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Simon Painter’s testimonial

Simon Painter is a Commercial Director

He is very willing to discuss his experiences of anxiety, depression and Ap with others. If you would like to talk to Simon please contact us with your request and suggest a time and date that would suit you. We will confirm or, if necessary, suggest another time.

‘My name is Simon and I am a 40-year old commercial director, working in the UK finance industry.

Despite very fortunate life circumstances – a loving family, an excellent education, and a seemingly successful career in financial services – I have suffered from chronic anxiety, interspersed with deep bouts of severe depression, for most of my adult life. Since the age of 25 I have endured 8 such episodes, and until very recently was convinced that this “illness” – as I used to think of it – would not only ruin my life but would ultimately kill me.

From quite an early stage it became clear to me that my anxiety and depression were closely linked to my attitude to work – in which I vested my total sense of self-worth and self-identity. A talented and highly thought-of employee, I progressed quite rapidly in the early stages of my career, working at a number of major financial institutions, but was constantly dogged by profound self-doubt and fear of failure.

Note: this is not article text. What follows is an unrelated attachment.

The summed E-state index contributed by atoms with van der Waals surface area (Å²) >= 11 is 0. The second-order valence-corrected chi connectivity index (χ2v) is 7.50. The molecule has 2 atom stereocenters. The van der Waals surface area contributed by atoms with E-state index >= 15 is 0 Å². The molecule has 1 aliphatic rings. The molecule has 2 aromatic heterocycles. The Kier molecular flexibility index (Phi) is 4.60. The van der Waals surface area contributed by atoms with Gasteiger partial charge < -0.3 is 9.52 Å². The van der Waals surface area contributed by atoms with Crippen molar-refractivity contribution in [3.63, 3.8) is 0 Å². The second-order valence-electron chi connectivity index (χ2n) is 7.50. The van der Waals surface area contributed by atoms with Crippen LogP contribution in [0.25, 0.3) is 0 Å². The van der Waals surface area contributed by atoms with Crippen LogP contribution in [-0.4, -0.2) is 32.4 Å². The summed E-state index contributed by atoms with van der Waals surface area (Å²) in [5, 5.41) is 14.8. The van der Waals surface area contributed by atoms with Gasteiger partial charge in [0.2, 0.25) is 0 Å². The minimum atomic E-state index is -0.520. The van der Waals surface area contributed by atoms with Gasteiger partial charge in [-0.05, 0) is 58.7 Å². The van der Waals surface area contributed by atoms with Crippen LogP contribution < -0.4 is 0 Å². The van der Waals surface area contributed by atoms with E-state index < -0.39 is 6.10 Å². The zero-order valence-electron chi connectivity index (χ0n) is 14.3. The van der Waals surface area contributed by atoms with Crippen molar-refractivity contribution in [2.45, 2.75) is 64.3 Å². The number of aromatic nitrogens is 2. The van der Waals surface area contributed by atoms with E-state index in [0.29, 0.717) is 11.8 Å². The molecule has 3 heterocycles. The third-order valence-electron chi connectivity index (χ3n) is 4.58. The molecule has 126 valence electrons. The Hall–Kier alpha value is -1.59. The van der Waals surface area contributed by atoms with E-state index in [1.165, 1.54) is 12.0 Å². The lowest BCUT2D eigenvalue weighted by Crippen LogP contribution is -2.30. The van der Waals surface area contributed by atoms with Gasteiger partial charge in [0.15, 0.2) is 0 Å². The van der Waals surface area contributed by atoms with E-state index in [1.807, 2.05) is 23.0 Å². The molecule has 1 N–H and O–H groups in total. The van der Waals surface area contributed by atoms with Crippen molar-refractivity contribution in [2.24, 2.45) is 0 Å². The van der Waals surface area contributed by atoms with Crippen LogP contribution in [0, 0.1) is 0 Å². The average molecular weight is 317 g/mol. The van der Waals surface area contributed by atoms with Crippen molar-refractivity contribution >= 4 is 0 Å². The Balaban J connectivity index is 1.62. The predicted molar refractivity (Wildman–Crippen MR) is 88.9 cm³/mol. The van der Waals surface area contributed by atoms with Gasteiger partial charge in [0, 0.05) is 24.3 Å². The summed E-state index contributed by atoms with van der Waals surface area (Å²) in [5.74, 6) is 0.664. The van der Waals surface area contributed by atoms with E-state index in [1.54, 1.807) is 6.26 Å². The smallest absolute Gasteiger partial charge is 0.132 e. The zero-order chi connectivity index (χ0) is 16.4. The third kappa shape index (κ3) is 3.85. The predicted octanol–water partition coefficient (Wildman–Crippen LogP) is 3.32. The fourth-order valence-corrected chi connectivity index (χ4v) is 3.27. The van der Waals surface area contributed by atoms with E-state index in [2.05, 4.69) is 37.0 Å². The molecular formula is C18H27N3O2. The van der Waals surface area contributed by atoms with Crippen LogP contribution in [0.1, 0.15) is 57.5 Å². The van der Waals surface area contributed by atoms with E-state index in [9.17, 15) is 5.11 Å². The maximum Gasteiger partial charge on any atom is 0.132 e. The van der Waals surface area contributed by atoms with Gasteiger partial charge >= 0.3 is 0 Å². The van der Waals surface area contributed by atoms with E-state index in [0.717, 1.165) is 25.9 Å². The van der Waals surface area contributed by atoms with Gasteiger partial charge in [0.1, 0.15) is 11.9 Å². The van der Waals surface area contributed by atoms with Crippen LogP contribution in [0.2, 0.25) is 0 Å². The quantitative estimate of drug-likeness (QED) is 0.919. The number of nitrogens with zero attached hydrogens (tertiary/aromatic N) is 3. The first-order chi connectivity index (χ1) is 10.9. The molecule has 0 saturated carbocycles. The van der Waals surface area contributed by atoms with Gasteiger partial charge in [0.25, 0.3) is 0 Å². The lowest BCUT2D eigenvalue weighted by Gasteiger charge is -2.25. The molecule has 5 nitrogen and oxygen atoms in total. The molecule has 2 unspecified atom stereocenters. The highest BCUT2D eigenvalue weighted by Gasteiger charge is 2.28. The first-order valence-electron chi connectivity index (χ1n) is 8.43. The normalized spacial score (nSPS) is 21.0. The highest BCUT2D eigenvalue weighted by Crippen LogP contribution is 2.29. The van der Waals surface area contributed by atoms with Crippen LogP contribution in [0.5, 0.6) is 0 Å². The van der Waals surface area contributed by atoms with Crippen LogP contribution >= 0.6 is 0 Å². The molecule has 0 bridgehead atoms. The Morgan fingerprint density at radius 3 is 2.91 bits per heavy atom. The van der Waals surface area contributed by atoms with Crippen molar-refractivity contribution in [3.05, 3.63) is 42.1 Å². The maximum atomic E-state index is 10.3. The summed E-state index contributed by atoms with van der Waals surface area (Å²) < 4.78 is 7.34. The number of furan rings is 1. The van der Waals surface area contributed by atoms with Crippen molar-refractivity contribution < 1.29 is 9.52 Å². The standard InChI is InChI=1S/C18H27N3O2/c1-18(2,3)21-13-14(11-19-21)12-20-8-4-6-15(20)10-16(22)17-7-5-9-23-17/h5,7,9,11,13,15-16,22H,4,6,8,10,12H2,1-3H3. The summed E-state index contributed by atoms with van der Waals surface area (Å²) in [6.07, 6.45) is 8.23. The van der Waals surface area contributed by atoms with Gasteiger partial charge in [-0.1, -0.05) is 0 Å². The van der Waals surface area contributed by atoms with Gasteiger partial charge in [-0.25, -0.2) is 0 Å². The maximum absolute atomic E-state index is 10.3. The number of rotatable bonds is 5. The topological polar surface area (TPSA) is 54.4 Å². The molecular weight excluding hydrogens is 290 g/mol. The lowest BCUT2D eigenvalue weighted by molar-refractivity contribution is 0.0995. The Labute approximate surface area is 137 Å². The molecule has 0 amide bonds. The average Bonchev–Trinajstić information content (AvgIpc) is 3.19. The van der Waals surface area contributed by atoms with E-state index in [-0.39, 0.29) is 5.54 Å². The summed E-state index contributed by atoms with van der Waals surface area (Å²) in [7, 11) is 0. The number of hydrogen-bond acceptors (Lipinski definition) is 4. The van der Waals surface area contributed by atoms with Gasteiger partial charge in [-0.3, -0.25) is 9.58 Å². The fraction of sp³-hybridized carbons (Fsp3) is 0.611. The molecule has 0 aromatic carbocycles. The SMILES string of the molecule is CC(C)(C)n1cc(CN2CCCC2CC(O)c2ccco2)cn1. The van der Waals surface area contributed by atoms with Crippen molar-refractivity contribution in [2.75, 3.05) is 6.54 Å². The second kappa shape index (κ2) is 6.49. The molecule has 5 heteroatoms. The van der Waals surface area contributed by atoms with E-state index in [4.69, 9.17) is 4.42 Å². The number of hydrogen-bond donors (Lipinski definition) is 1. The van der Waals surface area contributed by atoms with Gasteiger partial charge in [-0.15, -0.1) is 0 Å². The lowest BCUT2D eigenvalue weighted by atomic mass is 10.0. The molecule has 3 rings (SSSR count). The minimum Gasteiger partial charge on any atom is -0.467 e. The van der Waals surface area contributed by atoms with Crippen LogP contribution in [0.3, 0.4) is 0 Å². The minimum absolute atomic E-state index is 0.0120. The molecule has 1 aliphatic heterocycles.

When my first depressive episode took place, I had no idea what was happening to me. The pain and the fear were so overwhelming that I made a serious suicide attempt, driving my car at very high speed into a concrete wall off a country road. I broke both my arms and a leg, along with almost all my ribs and my jaw, ending up in intensive care for 3 weeks and in hospital for a further 4 months, and only survived by a miracle.

It was during my time in hospital that I was diagnosed as depressive, and prescribed antidepressants and sleeping tablets.

Over the ensuing years, I seemed to relapse into depression every 2 years or so – always at a time of job change or pressure at work. Each time I turned to antidepressants and other drugs for relief, and although these seemed to help pull me back from complete breakdown, they never brought any permanent change to my constant anxiety and stress.

The deep depressive episodes kept returning, accompanied with terrible thoughts of suicide and despair. Somehow I managed to keep functioning through the episodes, concealing my condition from colleagues at work, but the toll on my family was dreadful.